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The Future of Electric Utilites

What is the future of the traditional business model?

Continuing advances in the smart grid and related communication and control technologies, enhanced distributed generation and storage options such as solar photovoltaic cells (PV) and on-site combined heart and power, the emergence of electric vehicle charging, and other technological innovations are creating new opportunities for investment and value creation that are very disruptive, especially to those utilities committed to operating under the traditional business model.  For example, nimble third party entrepreneurs are stepping in to provide new services ranging from solar leasing to emergency back-up power systems. Microgrids and community solar projects are emerging to help integrate and manage distributed resources at the neighborhood level. New innovations and approaches to energy efficiency are opening the door to low and net zero energy buildings. 

What happens in a future where more customers are generating their own energy, or purchasing very little, but still expect their local utility to provide the same reliable and resilient power delivery system whenever they need it? We will explore this and related questions with the help of representatives of the major stakeholders. We will also explore ways to adjust the prevailing utility business models and regulatory structures to better align the profit incentive of utilities with the emerging social interests of greater efficiency, a more positive environmental footprint, greener and more sustainable energy options, and enhanced grid resiliency.  We will invite experts from on this topic to help us think through the implications and explore solutions. 

Customers are increasingly able to generate their own electricity via on-site distributed generation, gain more control over the amount and timing of their electricity use, and select and manage their own on-site energy resources in ways that are more consistent with their personal financial and environmental values. While these developments are a blessing for some customers and create exciting new business opportunities for entrepreneurial companies, they raise important and legitimate concerns for the utility industry. For example:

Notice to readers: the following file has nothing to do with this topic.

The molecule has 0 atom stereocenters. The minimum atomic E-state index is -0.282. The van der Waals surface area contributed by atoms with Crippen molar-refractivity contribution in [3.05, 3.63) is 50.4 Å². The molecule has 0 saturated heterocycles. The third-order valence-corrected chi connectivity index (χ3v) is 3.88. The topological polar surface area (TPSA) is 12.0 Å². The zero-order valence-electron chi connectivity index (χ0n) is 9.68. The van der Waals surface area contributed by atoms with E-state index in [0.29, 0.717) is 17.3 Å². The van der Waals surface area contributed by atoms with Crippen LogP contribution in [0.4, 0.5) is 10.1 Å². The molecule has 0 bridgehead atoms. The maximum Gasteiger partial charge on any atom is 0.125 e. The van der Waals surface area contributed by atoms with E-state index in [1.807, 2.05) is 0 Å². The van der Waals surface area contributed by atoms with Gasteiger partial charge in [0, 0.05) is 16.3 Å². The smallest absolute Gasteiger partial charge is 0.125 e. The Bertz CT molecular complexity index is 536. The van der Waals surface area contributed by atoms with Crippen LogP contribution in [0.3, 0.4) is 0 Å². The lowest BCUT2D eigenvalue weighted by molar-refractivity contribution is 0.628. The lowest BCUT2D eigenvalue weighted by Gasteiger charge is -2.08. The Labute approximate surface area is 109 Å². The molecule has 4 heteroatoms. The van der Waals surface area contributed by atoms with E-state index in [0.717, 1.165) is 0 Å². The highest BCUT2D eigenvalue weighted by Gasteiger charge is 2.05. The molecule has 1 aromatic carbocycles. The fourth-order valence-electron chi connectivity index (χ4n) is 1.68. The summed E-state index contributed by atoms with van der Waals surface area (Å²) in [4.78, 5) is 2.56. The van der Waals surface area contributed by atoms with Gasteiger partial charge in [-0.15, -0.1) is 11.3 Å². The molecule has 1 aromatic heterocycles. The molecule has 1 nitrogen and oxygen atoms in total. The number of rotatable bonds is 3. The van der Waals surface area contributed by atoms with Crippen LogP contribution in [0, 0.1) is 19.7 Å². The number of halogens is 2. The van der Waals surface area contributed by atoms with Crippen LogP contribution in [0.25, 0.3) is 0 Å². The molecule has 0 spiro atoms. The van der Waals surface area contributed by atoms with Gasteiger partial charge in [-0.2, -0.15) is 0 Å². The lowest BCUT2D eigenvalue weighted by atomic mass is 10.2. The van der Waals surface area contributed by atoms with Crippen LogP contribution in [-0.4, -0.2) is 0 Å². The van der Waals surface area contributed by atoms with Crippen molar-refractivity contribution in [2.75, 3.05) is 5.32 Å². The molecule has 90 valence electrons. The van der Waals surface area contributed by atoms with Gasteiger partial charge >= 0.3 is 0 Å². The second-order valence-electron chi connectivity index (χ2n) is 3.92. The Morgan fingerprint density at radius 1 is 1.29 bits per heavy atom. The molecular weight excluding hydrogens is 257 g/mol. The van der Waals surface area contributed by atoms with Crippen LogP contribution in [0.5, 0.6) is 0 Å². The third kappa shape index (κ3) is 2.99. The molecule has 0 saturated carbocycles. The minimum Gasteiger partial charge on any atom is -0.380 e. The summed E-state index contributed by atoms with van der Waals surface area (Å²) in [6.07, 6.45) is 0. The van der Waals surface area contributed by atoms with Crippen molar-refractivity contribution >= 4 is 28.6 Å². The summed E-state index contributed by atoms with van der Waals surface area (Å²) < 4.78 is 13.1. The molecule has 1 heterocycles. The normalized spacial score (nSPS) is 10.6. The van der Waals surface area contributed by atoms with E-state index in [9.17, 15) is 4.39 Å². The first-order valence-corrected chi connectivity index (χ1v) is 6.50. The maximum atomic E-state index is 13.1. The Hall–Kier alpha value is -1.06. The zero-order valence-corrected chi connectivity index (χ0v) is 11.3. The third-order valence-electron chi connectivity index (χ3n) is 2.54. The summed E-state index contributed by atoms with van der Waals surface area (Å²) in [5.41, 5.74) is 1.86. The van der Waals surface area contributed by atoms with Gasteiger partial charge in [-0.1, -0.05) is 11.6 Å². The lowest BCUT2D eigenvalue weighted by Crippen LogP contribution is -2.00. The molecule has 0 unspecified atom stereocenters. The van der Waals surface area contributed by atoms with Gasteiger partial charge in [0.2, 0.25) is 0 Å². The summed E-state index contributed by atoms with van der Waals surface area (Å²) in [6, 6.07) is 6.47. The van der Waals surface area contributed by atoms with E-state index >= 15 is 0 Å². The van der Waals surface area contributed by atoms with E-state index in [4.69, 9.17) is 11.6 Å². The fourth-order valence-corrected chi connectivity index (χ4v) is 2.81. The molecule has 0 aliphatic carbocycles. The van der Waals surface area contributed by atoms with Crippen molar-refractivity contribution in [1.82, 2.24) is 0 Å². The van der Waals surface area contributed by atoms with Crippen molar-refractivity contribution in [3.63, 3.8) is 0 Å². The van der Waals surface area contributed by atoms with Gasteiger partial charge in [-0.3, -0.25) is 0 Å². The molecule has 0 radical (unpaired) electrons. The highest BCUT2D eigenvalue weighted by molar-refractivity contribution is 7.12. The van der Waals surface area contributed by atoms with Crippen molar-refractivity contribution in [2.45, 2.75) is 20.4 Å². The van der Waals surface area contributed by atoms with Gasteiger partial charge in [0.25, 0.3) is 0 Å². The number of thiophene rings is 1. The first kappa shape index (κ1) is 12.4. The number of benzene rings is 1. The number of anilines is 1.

• Entrepreneurs and customers can own and provide distributed generation resources on the customer side of the meter that are beyond the purview of the local utility.
  • Since distributed energy resources are smaller in size and located much closer to the end user, they “behave” differently than conventional centralized energy resources.  And to the extent that they are powered by variable renewable sources such as wind and solar, their output is variable and uncertain, and must be backed up in some way by the utility or another entity charged with ensuring a safe and reliable electric grid. Currently, the additional cost of maintaining grid stability is passed on to all customers, including renters and less affluent residents who are less likely to be able to afford the benefits of owning and managing their own distributed generation.
  • Distributed generation reduces the amount of power customers will purchase from their local utility. Traditionally, regulators expect utilities to bundle their fixed and variable costs into a simple cost per kilowatt-hour (or something only slightly more sophisticated). As a result, reducing power sales makes it more difficult for the utility to recover its fixed costs.